You can’t include any of Walsh’s cap clearing moves in this discussion, we went all in to get LeBron (which was the right thing to do) and T-Mac just came our way to make the salaries work.

  88. SeeWhyDee77

    I kinda like the so called Presti model. He drafts the best talent..regardless of need. Then again when u have Durant and Westbrook on ur team..that luxury SHOULD be afforded. But he drafts these assets, the team lets them grow, and he flips them for other things they need and can use later. Personally I would’ve sent Westbrook out but I can’t down shipping Harden becuz Westbrook is a superior defender. He has done a marvelous job in OKC. As far as Copeland goes…I like him..we all should. But let’s be honest..he’s 29. He’s not gonna get much better, if any better at all. It’s not like he was a young player with tons of upside. If we could have retained him, great! But we can also replace him for much cheaper. I like Grunwald’s vision..even though he threw too much at the Raps to bring in Bargnani. I think the price was good for JR too. I probably wouldn’t give him 4 years, but his skillset is valuable. With him, it’s the space between his ears. As long as he’s not our 2nd option..he’s fine. I would have rather replaced him with a cheaper option, but he isn’t a loss for the team. As long as Dolan doesn’t meddle I believe Grunwald can and will be a top exec.

  89. maxwell_3g

    my thoughts on available free agents (disclaimer: I am a firm believer in signing young guys who may improve as opposed to juwan howard types who will never be useful but may provide some “intangibles”). these guys are available, would be cheap, and seem to fit our needs:

    1) Rodrigue Beaubois- It was about 2 years ago that this guy was untouchable according to Cuban. He has atheeticism and seems to be a good developmental project as 3rd pg that may improve over the course of the year (ie, be ready for the playoffs)
    2) Luke Babbitt- 10th pick a couple of years ago. Shoots 35% from 3 and is 6’9″. Not sure if he really uses his size on d though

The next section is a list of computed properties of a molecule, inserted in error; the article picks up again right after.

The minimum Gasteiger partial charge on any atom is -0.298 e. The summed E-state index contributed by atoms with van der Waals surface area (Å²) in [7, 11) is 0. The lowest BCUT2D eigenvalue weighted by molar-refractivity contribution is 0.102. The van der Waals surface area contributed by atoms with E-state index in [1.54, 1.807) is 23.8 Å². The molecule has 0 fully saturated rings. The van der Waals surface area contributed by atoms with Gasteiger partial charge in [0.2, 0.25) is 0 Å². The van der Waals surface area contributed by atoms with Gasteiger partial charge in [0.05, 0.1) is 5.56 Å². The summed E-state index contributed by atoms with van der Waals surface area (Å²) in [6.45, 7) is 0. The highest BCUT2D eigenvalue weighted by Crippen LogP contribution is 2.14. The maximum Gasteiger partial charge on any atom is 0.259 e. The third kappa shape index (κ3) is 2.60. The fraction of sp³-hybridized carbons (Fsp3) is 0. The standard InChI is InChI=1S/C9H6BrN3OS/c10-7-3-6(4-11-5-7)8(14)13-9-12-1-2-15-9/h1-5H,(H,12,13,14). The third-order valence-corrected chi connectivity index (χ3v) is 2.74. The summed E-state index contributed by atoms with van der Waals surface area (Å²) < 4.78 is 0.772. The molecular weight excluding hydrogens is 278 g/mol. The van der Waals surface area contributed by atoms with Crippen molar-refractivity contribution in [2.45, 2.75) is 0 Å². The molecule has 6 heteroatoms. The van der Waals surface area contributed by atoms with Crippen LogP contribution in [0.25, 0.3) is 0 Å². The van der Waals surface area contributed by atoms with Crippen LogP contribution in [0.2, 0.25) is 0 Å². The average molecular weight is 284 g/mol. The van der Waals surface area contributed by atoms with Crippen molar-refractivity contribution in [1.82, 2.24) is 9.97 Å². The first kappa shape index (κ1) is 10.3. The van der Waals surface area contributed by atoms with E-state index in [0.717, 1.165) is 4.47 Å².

3) Josh Harrelson- I like his one one one post D and toughness and can spot on offense
    4) Dontae Green- 3 D type of player who may be a bit repetitive with Hardawy, JR, and Shump
    5) Terrence Williams- I like his upside but would defer to the judgment of the experts on this one. clearly there are some issues with this guy that may turned him onto a NBA transient

    of course I would love Kaman, Will Bynum, etc, but Im talking about guys that will sign for the min. thoughts??

  90. The Honorable Cock Jowles

    Juany8: The 2004 Pistons just put together a bunch of random dudes and they turned out to be good enough to win.

    Except those players also were highly, highly efficient. The 2005 Pistons had three players with more than 11 WP each. That is really, really good.

    This year’s Spurs had only one player with 10+ WP. This year’s Heat had two (LeBron, Wade). Those players weren’t just random dudes. They were awesome.

  91. maxwell_3g

    d-mar: You can’t include any of Walsh’s cap clearing moves in this discussion, we went all in to get LeBron (which was the right thing to do) and T-Mac just came our way to make the salaries work.

    agreed, to a certain extent. We had cap space for one max and one almost max. Lebron would have balked if he really wanted to play in NY? we wouldn’t have been able to take care of that right before Lebron signed if it was an issue (like The Rockets just did and the Warriors were going to have no problem doing, for Howard). I understand why it was done, but it was a bad gamble that was executed poorly.

  92. Vinny L.

    2014 Eastern Conference Seed Position Prediction:

    1. Miami Heat
    2. Indiana Pacers
    3. Chicago Bulls
    4. Brooklyn Nets
    5. New York Knicks

    I don’t see the Knicks making adjustments to their obvious weaknesses:

    1. Lack of youth, athleticism, speed and offensive aggression at that PG position.

    2. Lack of youth, length, defensive prowess, rebounding, and depth at that PF and C positions.

    3. Bad coaching…

    Let’s forget about you guys fuzzy math for a minute and recognize the fact that the Knicks half court offense is heavily dependent on Melo either scoring in isolation or drawing double teams.